When the whistle blew after two quarters at Super Bowl XLIX, the producers of Katy Perry's halftime show had less than 10 minutes to set up. More than 600 dancers rushed the field, in an arrangement they had practiced twice a day for two weeks, and held glowing beach balls above their heads. When the commercial break ended, the beach balls appeared on screen, forming the final shape. A ripple of color went through the orbs, the crowd of dancers parted and Perry made her entrance into a sea of cascading light.
"It was one of the coolest things we've ever done," Justin Roddick, CEO of Glow Motion Technologies, told Mic. Roddick's company created the beach balls that made Perry's entrance so spectacular using a technology that was designed on PCs to bring light to live events in new ways.
Although the Super Bowl halftime show was Glow Motion's highest-profile exhibition, the Nashville-based company has made its mark around the country, from arena concerts to sporting events to corporate conventions. Their unique lighting technology, powered by LEDs, is bringing the concerts to a new level.
Light-emitting diode technology is used in almost every electronic product that exists. LED monitors are prominent among PC computers, and the LED lighting technology often gives computer users a sharper image when looking at the screen than the competing LCD monitors. When you take that powerful lighting technology and disperse it across a concert venue through wristbands or other props, it has a completely different effect.
At a Glow Motion event, staff hand out light-up devices — beach balls, wristbands or lanyards — to people in the crowd. Using a standard lighting console, the kind found in music venues nationwide, the engineer is able to control each individual device, lighting it up like a pixel and turning the entire crowd into a video screen. It is a stunning innovation in stadium special effects that only became available three years ago, when a pair of British inventors who had developed something new approached Roddick.
"It was a AAA battery connected to a wire lead and a board," Roddick said. "They proved that they had individual control over each pixel. We were floored by the idea of being able to control not only the audience, but each person individually. You can create amazing effects."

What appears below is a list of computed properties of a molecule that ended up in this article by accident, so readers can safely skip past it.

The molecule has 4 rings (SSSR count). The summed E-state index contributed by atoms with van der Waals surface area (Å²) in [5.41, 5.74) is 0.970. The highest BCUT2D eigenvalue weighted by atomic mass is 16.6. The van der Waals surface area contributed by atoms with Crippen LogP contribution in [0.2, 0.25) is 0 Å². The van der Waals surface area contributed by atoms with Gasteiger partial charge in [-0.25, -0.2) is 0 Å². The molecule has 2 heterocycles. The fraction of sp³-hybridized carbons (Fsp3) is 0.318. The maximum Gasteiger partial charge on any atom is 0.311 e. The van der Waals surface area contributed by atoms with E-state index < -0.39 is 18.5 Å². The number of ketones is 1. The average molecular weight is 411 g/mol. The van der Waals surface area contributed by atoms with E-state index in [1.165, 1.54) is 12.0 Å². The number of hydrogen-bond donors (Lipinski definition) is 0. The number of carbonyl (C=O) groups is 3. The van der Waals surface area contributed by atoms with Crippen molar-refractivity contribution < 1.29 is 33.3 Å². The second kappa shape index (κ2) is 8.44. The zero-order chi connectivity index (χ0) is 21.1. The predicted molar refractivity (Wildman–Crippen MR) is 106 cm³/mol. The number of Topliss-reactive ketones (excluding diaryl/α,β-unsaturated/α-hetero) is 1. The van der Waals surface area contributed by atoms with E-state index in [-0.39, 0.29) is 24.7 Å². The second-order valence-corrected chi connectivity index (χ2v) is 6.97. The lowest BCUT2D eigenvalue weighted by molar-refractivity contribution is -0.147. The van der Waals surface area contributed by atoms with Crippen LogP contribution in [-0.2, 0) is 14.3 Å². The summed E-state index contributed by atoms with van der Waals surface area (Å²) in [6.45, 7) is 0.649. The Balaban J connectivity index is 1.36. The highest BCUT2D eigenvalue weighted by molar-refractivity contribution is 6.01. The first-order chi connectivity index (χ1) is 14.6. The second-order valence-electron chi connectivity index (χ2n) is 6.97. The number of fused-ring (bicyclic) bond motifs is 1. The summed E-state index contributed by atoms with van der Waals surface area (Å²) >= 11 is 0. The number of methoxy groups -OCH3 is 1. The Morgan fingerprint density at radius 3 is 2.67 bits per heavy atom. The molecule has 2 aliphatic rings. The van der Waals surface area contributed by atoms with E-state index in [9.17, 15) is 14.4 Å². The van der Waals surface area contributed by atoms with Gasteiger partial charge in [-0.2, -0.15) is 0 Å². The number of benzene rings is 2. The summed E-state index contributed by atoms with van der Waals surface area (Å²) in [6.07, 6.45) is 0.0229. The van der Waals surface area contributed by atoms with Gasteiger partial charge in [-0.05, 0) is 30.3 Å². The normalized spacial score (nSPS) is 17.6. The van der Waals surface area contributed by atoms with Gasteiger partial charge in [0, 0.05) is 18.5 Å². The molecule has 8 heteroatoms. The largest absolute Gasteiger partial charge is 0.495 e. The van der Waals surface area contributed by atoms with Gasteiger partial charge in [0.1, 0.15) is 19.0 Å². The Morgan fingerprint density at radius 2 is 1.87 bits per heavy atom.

The genius of Glow Motion's design is that complex effects can be created by someone who has just been introduced to the software — a testament to the elegant simplicity of the technology, which was created to be run on PCs.
"All of the development tools required to compile code to run on the wristband was designed for PC," Glow Motion co-owner Pete Bailey, one of the inventors who designed the technology in the first place, told Mic. "I think [it] has a lot to do with the fact that electronic engineers use PCs for development," he continued, and so his team used PCs "for expedience."
How these effects can be used is limited only by the imagination of the client. At a concert, 50,000 screaming fans are crowded into an arena, waving their fists in the air. On each arm is a wristband whose constant shifts in color allow the concert's producer to send waves of light cascading across the crowd. It puts a traditional laser light show to shame.
"It truly makes you part of the show," Roddick said. "It brings the fan right into the stage. Everyone's trying to figure out how to engage the audience and make it more of an experience. An experience is what gets people talking and gets people coming back for more."
For now, Glow Motion, founded in 2012, is focused on large-scale events like the Super Bowl and other major concerts. Garth Brooks fans may have noticed the large light-up orb that surrounds his drummer, which Roddick describes as a "six-cylinder spinning drum container that goes up in the air and rotates on multiple axes."
Five years ago, Roddick could not have imagined designing such a complex product. Now, he recognizes the potential of the technology. When Brooks' designers, SetCo, approached Roddick about the new innovation recently, he knew it could happen.
"We're a small, boutique company that's very flexible," Roddick said. "There's a lot that can be done."